What kind of cabin appeals to you?

  • Some travelers like suites.  Others like to have a balcony and a small patio.  Still others are comfortable with small cabins with portholes.

    • A common rule of cruising is that more cabin room equates with higher cost.

    • Research cabin sizes and think about what not being cramped for space is worth to you.

  • Another aspect of cabins is location. 

    • Cabins closer to the water can be very noisy. 

    • Some cabins are interior, do not have windows, and are low cost.

  • Some travelers prefer a specific side of the vessel

  • Others prefer a room location away from stairs or elevators in order to reduce noise and foot traffic near their rooms

  • Think about "your cabin" and have an opinion when you talk to the travel agent.

Many people consider the choice of vessel or cruise line to be the most important consideration in cruising.  We don’t think so but it is an important choice.

  • Many travelers want to sail on the newest, largest, most luxurious liner that they can find, as the cruise is the event that is important to them. 

  • Other travelers choose cruise ships based on cost, itineraries, amenities, or other factors. 

Another important variable is ship size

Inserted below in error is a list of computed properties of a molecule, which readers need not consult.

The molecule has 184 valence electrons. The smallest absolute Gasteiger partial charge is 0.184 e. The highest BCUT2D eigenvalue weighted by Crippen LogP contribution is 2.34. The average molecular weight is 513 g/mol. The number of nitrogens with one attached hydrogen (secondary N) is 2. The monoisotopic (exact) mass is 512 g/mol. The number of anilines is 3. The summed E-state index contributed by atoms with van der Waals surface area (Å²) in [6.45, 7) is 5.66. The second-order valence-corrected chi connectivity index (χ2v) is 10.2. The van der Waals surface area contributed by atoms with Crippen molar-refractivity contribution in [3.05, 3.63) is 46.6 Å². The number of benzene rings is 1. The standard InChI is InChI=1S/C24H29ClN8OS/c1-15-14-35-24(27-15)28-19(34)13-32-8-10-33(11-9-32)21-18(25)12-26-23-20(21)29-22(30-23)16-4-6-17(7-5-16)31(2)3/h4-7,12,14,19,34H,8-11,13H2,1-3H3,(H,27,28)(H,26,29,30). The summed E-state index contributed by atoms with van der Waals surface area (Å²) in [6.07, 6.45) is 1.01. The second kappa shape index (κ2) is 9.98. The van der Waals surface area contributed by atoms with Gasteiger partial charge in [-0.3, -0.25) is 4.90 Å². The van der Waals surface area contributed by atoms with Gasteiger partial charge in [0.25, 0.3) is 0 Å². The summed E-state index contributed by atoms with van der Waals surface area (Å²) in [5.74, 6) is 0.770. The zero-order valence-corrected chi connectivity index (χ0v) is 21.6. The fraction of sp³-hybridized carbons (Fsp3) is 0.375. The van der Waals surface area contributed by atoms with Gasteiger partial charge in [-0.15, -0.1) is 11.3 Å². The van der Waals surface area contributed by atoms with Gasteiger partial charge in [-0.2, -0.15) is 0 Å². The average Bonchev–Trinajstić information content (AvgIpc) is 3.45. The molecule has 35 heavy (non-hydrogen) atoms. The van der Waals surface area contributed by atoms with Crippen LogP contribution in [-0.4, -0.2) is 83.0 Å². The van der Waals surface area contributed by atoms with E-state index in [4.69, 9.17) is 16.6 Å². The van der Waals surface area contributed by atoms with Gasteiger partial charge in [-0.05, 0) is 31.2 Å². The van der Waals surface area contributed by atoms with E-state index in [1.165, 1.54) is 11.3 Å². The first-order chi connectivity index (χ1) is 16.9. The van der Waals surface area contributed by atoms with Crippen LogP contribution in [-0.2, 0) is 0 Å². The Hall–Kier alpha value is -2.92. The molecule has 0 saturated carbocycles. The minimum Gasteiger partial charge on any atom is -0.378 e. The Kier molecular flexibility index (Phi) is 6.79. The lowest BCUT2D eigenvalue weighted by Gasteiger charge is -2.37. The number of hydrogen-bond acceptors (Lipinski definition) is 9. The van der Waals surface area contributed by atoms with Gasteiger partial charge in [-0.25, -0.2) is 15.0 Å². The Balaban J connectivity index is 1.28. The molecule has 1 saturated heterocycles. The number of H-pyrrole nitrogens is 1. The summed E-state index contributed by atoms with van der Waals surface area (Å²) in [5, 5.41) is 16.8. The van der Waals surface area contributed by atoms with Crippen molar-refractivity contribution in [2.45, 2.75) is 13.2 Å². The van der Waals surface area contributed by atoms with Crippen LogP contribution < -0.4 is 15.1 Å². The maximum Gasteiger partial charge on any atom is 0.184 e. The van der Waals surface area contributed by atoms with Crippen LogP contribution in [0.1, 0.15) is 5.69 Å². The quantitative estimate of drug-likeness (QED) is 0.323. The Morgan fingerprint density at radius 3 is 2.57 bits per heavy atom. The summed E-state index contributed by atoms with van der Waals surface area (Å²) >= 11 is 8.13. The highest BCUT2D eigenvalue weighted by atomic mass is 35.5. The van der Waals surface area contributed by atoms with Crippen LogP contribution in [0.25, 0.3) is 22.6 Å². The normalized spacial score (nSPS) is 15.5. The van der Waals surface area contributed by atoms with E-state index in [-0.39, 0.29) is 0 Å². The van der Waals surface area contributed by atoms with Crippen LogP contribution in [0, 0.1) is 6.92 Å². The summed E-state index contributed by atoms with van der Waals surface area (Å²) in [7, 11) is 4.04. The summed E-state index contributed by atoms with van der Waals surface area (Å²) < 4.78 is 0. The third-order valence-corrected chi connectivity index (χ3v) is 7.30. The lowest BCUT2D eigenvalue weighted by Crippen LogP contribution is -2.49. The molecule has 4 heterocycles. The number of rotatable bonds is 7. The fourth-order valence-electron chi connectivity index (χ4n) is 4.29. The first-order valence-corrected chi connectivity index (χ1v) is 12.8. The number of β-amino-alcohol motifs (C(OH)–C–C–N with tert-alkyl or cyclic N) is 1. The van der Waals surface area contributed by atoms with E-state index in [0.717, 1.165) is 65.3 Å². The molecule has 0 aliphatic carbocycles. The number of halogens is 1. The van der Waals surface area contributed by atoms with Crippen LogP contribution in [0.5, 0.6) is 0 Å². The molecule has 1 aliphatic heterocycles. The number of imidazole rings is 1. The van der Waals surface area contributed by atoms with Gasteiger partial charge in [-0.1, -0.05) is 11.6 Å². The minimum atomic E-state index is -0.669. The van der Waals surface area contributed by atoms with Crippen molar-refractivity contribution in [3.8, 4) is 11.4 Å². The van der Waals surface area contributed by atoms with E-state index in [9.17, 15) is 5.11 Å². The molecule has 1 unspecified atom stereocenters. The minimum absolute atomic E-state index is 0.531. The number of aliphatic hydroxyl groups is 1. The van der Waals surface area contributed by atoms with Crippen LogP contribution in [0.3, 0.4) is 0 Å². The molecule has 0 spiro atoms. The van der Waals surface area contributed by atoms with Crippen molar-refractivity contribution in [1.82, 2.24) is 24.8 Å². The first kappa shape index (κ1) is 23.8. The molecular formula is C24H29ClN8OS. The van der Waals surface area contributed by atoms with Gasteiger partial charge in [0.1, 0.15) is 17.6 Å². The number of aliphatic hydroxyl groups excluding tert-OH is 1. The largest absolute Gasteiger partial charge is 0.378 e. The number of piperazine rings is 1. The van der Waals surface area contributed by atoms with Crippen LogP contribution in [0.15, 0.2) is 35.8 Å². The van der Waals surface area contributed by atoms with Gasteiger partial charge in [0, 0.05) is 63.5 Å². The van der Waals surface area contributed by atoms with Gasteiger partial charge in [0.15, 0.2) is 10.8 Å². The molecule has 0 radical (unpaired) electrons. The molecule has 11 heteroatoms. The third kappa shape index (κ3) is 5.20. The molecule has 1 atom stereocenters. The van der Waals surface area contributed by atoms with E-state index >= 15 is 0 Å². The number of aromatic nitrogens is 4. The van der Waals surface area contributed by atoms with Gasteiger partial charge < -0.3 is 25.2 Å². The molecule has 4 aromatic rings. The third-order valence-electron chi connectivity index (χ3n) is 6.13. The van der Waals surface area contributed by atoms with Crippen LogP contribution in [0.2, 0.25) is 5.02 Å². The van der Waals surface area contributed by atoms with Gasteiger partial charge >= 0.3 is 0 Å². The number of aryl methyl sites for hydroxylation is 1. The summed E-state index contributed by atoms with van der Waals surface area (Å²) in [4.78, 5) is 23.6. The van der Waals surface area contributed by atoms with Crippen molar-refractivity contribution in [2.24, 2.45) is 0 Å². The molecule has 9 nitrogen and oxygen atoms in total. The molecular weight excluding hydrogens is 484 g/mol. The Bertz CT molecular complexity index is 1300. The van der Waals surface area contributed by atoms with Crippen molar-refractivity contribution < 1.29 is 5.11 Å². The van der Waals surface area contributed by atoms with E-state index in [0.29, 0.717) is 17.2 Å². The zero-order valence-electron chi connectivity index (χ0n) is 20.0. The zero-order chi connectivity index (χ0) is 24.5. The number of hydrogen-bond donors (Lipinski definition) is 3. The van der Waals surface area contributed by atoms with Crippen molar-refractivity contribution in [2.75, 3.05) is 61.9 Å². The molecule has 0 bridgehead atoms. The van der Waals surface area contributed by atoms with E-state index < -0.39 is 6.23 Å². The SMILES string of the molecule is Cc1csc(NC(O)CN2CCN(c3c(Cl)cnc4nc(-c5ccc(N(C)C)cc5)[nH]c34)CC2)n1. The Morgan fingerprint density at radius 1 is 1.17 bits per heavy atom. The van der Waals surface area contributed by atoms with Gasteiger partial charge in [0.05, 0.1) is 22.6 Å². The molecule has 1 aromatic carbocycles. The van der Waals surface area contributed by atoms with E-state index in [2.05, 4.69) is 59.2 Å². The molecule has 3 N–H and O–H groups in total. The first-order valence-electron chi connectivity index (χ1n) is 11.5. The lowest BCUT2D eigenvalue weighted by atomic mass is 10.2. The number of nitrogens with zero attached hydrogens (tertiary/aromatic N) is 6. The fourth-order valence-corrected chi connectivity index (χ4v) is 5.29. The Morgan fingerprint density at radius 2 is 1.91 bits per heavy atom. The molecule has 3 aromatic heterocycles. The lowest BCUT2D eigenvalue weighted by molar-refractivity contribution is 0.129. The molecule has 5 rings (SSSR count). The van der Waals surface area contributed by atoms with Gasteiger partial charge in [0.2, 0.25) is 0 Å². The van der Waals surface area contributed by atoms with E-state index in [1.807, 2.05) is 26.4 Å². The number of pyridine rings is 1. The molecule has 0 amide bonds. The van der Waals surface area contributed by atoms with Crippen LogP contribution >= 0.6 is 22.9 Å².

• Smaller ships carry less people and can enter ports that are closed to larger ships.

  • Conversely, larger ships provide more amenities and social activities. 

    • Usually a large liner will have several swimming pools, Broadway style reviews, numerous recreation opportunities, and an open, spacious feeling.

  • Regardless of your tastes, remember that the vessel will be your “hotel, hotel room, and transportation” for the duration of the cruise, so be sure that you choose something that reflects your preferences. 

  • You need to decide what aspect of vessel selection is important to you.

Style of cruise is another important variable.

  • Would you enjoy a formal cruise, requiring formal clothing for meals and other activities, or do you want a casual-style cruise? 

  • Do you prefer open-seating as opposed to fixed-seating for meals?

  • If you find it desirable, some cruises are designed to allow you to be part of the crew and help sail the ship.

  • So, either think about the type of experience you want or ask the agent for his or her recommendation on a cruise line that meets your requirements.

Be sure to ask

  • Cruise lines are always introducing new itineraries, so ask your agent to tell you what is new in the world of cruising.

  • More than 50 new ships will be added to their fleets by the cruise line industry in the first half of this decade, so ask about new ships, their amenities, and new features.

The cost of a cruise is a substantial investment for most of us and you can make your cruise more enjoyable by thinking through the issues we have raised before you visit with your travel agent.

Visit the International Cruise Line International Association ( to see how cruise lines are working to increase the many ways they serve you, the traveling pubic.